Officer who helped free Jaycee Dugard discusses similar Perris abuse case

PERRIS, Calif. (KGO) -- The parents of 13 children, who were locked up in a filthy home in Riverside County, have not said why they were shut in. The children range in ages from two to 29. They were kept out of public schools and mostly hidden from neighbors -- similar to Jaycee Dugard, who was held prisoner for 18 years.

On the outside, the Perris home looks like others on the street, but officials say inside was a house of horrors.

RELATED: Sherriff says 13 kept shackled in foul SoCal home by parents

"The children were malnourished, it was dirty," said Riverside Police Captain Greg Fellows. "Conditions were horrific."

Authorities say 13 siblings were held captive in the housebound with chains and padlocks by their own parents, David and Louise Turpin, who are both now in jail.

A 17-year-old called 911 after she escaped through a window, leading deputies to the scene.

Neighbors say they rarely saw or heard the kids. All of them were homeschooled.

"It mirrors the case near and dear to hers for sure," said retired UC Berkeley police officer Allie Jacobs, who was speaking about the infamous Jaycee Dugard case.

RELATED: Grandparents say 'God called' on Perris couple to have so many children

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The couple accused of shackling 13 children in a filthy Perris home believed God had called on them to have so many kids, according to family members.

The 11-year-old was kidnapped near her Lake Tahoe home in 1991 by Phillip and Nancy Garrido, who held her captive for 18 years at a home in Antioch. There, she gave birth to two daughters fathered by Garrido.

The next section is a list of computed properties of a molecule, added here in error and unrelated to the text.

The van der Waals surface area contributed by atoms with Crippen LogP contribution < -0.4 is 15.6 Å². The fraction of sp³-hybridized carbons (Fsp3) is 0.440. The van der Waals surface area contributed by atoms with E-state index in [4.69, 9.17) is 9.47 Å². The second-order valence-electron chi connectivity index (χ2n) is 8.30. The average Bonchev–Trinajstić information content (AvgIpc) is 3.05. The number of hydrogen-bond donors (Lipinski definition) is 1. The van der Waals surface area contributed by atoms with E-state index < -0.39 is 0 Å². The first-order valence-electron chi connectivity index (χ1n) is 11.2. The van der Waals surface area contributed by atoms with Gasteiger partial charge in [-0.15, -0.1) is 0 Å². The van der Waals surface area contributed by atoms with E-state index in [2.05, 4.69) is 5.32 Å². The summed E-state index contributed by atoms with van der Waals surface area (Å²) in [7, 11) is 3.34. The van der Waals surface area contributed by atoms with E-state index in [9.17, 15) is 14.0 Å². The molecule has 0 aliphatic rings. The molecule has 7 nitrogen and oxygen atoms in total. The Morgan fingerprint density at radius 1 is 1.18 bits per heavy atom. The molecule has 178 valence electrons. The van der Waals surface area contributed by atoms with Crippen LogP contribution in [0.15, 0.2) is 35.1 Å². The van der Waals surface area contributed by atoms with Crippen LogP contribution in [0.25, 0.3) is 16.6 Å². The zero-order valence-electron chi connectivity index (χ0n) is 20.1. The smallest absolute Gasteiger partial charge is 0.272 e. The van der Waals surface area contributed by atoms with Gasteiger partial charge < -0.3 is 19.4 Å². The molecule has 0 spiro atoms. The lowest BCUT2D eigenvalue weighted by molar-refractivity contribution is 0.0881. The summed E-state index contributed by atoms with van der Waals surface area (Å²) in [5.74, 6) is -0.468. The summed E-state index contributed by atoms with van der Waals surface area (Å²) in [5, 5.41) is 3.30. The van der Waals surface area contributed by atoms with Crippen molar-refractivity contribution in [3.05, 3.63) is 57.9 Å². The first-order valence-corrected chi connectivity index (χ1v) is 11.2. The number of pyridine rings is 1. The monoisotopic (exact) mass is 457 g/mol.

In 2009, Garrido came to the Cal campus with his two daughters to get a permit for a religious rally. He met with Jacobs, who sensed something wasn't right.

"Instead of not saying anything, I did something -- called his parole officer, who said Garrido didn't have children," Jacobs told ABC7 News.

That call led police to finding and freeing Dugard from her prison.

The neighborhood where Dugard was held hostage looks pretty much the same as it did while she was held captive, except the house no longer has trees surrounding it. New owners bought the home years ago, tearing down the tall fences in the backyard where Dugard was held.

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Jacobs believes a tip from a neighbor could have ended the nightmare for victims in both Dugard's case and the Perris case.

"If you feel something is off, you need to do something about it," said Jacobs.

Phillip and Nancy Garrido are serving life sentences.
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